After five years of teaching at Parkallen School, Nicholson was successful in his application for a Canadian Education Association teacher-exchange posting to Seattle, Washington. Another international teaching assignment beckoned when he was granted leave of absence to serve with the Department of External Affairs as a teacher-advisor and curriculum builder at Jinga College in Uganda.

Following his international teaching experience, George Nicholson’s career advanced rapidly. Because of his exceptional teaching skills he was appointed a junior high school mathematics-science co-ordinator. A year later, in 1967, he was named assistant principal of Hillcrest School, and in two years became principal of the modern west-end school. Subsequent to Superintendent Roland Jones’ re-organization of the administrative structure of Edmonton Public Schools in 1969, Nicholson was asked to head the highly profiled Administrative Services Department as its assistant superintendent. A year later he was appointed Associate Superintendent of Administrative Services.

In the late 1970’s, he helped to pioneer school-based budgeting as one of the six area-associate superintendents who were to be responsible for its implementation. While as associate superintendent he served as the Edmonton Public School Board’s chief spokesman in salary negotiations for all staff and often endured some very intense deliberations as negotiator.

After 14 years as a senior central office administrator, George Nicholson returned to the principalship, this time at Harry Ainlay Composite High School, where he welcomed the opportunity to again be directly involved in the education of young people. He retired after eight years at Harry Ainlay, in 1992.

“How impressed I have been with George Nicholson’s remarkable contribution to education in his capacity as a leader of teachers, and then even more impressive leader in education.” - Alberta Supreme Court Justice John Bracco.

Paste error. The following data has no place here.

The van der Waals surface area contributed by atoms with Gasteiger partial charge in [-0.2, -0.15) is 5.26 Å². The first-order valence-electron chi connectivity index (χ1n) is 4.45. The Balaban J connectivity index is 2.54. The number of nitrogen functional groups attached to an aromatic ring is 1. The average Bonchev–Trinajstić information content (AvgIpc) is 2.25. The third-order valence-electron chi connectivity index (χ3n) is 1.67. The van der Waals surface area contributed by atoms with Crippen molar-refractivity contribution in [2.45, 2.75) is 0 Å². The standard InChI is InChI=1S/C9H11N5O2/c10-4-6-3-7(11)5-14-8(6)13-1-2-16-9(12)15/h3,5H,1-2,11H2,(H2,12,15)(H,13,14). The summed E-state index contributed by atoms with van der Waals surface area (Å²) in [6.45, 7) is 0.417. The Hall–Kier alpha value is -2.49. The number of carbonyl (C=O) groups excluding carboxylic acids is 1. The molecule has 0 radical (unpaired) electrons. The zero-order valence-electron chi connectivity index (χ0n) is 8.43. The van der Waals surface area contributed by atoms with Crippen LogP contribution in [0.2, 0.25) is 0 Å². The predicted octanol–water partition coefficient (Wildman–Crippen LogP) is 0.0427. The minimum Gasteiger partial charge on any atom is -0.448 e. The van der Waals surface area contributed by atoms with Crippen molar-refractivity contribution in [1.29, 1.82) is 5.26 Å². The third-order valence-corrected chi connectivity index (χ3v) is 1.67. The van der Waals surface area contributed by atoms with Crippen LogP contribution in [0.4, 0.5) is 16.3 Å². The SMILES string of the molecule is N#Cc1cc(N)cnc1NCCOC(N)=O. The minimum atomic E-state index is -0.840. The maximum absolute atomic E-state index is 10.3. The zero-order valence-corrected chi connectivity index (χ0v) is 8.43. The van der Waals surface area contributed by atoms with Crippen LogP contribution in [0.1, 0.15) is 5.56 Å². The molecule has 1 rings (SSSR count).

His sometimes dour and serious exterior hid a softer inner persona. This was obvious during his yearly visits to elementary schools as “Saint Nicholson.” Retired Harry Ainlay school secretary Rose Demaniuk was one of the Nicholson elves who accompanied him when he visited elementary schools where he would enthrall kindergarten classes with his presence – and his presents. “George Nicholson is a big man with a big heart. He was one of the best principals I ever worked for. Many times when he spoke to a student assembly, he would receive a standing ovation,” recalls Rose.

An acknowledged wordsmith with an intense addiction to crossword puzzles, George Nicholson often amused and astounded people with his linguistic prowess. Summarizing his educational career in a short letter to the Superintendent of Schools he wrote, “I am grateful for the many opportunities I have had to share principles, trials and tribulations with fellow teachers whilst searching for the pluperfect pedagogical paradigm.”

Following his retirement, after 36 years in education, Nicholson continued to search for that elusive paradigm through four successful elections as a public school trustee. Unopposed in two civic elections, he was elected Chairman of the Board by his colleagues for five successive years. He also served as vice-chairman and chairman of the Education and Conference Committees. For five years he was a member of the Board’s Community Relations Committee and also served on the Planning and Policy, District Priorities and Superintendent’s Search Committee.